|Habitat and Ecology:||A benthic, rather sluggish species (Whitehead et al. 1984) living at or near muddy bottoms, nominally recorded from the continental shelves and upper slopes, at or near the bottom at depths of 16 m to at least 440 m and probably deeper (Compagno in prep.). Off West Africa it is reported on muddy bottom in water of 11-18°C and salinities of 36 parts per thousand (16-255 m depth) (Compagno in prep.). The species apparently ranges from depths of 50-700 m in the Mediterranean (Serena et al. 2005).|
Details on the biology of this shark are uncertain because of the taxonomic problems discussed above (Compagno in prep). The species is apalacental viviparous. In the eastern north Atlantic and Mediterranean nominal S. blainvillei is reported to form large schools (Compagno in prep).
Maximum total length of the large high-finned western north Pacific dogfish ascribed to this species by Chen, Taniuchi and Nose (1979) is at least 81 cm, about the same as a somewhat similar high-finned dogfish from Mozambique (Compagno in prep).
Detailed data on nominal S. blainvillei from the northeast Atlantic and Mediterranean is suspect because of confusion with two or more species (Compagno in prep.). Bauchot (1987) reports size at birth as 23 cm, with females maturing at 50-65 cm in total length (TL), and males at 45-50 cm TL. Data from about 119 specimens collected around Crete (Greece) estimated size at maturity as 52 cm for females and 47 cm for males (Chatzispyrou and Megalophonou 2005). In the Mediterranean, Bauchot (1987) estimated three to four pups per litter, while Whitehead et al. (1984) reported four to nine, with one litter produced every two years. The species apparently feeds on bony fishes, cephalopods and crustaceans (Bauchot 1987).
Taxonomic confusion makes it difficult to assess the full impact of threats on this species. Sharks referred to as S. blainvillei are fished with bottom trawls, gillnets and line gear in the tropical eastern Atlantic and Mediterranean, however the catch is probably multispecies and includes members of the S. megalops and S. mitsukurii groups (including high and low-finned species) (Compagno in prep.). Catch levels are uncertain due to identification problems.
Apparently regularly present in fish markets throughout Adriatic ports, including Sicily, Tunisia, Morocco, Greece, Turkey and occasionally elsewhere (Bauchot 1987), although difficulties with identification may pose a problem.
There is evidence for significant catches of Squalus species in the northeastern Mediterranean, particularly in the northern Tyrrhenian sea (Serena pers. obs. 2006). Squalus species are taken as bycatch of the bottom trawl fishery targeting red shrimps in the Strait of Sicily. About one third of the catch of this fishery is chondrichthyan bycatch, of which S. acanthias and S. blainvillei compose about 5% (Ragonese et al. 2000). In this area both dogfish, S. acanthias and S. blainvillei, are captured in significant numbers due to the good quality of their meat, which is marketed for human consumption (1,200 tons of Squalus species were landed in 1982) (Cingolani et al. 1986).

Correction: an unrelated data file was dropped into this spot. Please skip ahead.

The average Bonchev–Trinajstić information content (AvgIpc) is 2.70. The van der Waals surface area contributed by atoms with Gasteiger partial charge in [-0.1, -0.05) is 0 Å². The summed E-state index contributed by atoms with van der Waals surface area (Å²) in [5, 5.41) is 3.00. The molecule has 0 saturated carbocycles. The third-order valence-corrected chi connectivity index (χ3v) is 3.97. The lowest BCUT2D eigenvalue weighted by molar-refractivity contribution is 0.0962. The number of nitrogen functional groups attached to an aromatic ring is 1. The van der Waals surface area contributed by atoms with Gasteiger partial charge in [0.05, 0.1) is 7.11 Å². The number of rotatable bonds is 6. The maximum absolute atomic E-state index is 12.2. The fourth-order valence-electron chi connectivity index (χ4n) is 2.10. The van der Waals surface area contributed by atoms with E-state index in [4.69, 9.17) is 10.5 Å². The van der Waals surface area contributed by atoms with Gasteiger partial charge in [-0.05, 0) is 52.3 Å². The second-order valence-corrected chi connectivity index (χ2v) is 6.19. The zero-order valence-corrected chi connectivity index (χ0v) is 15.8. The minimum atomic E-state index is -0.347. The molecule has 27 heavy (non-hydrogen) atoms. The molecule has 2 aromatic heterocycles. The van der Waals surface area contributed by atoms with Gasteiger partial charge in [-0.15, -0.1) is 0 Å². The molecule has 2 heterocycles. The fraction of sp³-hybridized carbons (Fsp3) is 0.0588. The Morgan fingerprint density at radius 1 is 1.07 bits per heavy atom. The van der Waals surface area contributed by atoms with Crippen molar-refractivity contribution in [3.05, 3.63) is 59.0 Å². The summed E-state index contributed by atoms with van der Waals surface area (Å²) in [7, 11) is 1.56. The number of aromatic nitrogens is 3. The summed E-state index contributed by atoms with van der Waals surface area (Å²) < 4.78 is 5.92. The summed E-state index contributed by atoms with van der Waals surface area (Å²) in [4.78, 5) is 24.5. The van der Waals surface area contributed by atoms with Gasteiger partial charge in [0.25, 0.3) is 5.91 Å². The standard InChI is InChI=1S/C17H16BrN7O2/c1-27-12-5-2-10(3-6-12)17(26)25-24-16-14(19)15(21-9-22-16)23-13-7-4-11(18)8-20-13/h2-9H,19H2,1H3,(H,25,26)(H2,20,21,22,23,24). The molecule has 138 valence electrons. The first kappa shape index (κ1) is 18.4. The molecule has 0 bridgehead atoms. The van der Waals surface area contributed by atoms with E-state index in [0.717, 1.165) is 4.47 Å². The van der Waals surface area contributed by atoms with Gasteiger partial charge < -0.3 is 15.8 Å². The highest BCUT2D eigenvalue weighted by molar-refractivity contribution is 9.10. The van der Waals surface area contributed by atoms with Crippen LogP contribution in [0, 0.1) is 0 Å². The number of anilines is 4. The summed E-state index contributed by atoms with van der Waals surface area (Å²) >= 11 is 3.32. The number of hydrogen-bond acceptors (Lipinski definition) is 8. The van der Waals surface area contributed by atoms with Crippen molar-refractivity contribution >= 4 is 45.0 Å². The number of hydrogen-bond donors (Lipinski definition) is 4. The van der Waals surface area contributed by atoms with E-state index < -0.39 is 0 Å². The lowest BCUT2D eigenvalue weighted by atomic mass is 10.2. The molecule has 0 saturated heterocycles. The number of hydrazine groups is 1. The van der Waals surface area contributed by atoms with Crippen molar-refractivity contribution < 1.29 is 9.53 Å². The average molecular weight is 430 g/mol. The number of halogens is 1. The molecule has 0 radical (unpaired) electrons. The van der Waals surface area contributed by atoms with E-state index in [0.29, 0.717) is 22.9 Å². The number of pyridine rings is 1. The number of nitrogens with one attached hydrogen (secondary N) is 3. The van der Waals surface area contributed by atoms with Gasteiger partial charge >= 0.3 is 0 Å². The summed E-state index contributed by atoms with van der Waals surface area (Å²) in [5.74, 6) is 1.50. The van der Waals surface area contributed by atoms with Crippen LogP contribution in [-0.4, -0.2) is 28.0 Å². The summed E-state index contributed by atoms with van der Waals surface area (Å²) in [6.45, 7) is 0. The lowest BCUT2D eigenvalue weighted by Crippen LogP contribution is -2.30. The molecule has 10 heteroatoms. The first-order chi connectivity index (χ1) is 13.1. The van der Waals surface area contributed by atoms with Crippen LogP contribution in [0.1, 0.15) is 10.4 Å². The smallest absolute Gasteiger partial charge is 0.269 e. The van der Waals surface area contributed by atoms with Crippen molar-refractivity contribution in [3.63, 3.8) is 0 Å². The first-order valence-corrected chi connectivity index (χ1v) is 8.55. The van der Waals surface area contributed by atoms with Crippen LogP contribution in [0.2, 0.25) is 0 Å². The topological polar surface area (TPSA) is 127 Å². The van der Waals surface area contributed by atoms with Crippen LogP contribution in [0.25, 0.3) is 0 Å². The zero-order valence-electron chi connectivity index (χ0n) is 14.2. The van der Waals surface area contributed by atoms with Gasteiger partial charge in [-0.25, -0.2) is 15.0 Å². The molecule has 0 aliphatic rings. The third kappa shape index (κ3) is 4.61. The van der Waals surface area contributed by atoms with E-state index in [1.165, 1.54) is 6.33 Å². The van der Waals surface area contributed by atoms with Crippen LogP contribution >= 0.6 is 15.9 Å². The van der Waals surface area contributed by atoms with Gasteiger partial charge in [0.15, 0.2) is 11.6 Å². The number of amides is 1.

In the Black Sea S. acanthias and S. blainvillei are taken as bycatch by purse seines targeting pelagic fishes like anchovy, sardines and horse mackerel. The abundance of dogfish in these catches has displayed similar fluctuations to the targeted species. Dogfish catch has gradually decreased and reached 645 metric tons for Turkish area and 430 metric tons for the Black Sea. According to Serena et al. (2005) catch data indicate that the Black Sea and eastern Black Sea catches have decreased to 67% and 62%, respectively (Turkish State Statistics Institute 2004 In: Basusta et al. 2006).
Directed fisheries for S. acanthias undertaken during the 1970s in areas of the northwestern Mediterranean (off the Balearic Islands) have ceased as a result of declines in the stock of S. acanthias (Fordham et al. 2006). Squalus blainvellei is of limited fisheries importance compared to S. acanthias, but may also have been impacted by fishing pressure in this area.
|Conservation Actions:||None in place. Critical taxonomic revision of this species complex is required in the first instance to accurately define the distribution and make a full assessment of the population of this species.|
|Citation:||Ebert, D.A., Serena, F. & Mancusi, C. 2009. Squalus blainville. The IUCN Red List of Threatened Species 2009: e.T161536A5446109.Downloaded on 17 January 2018.|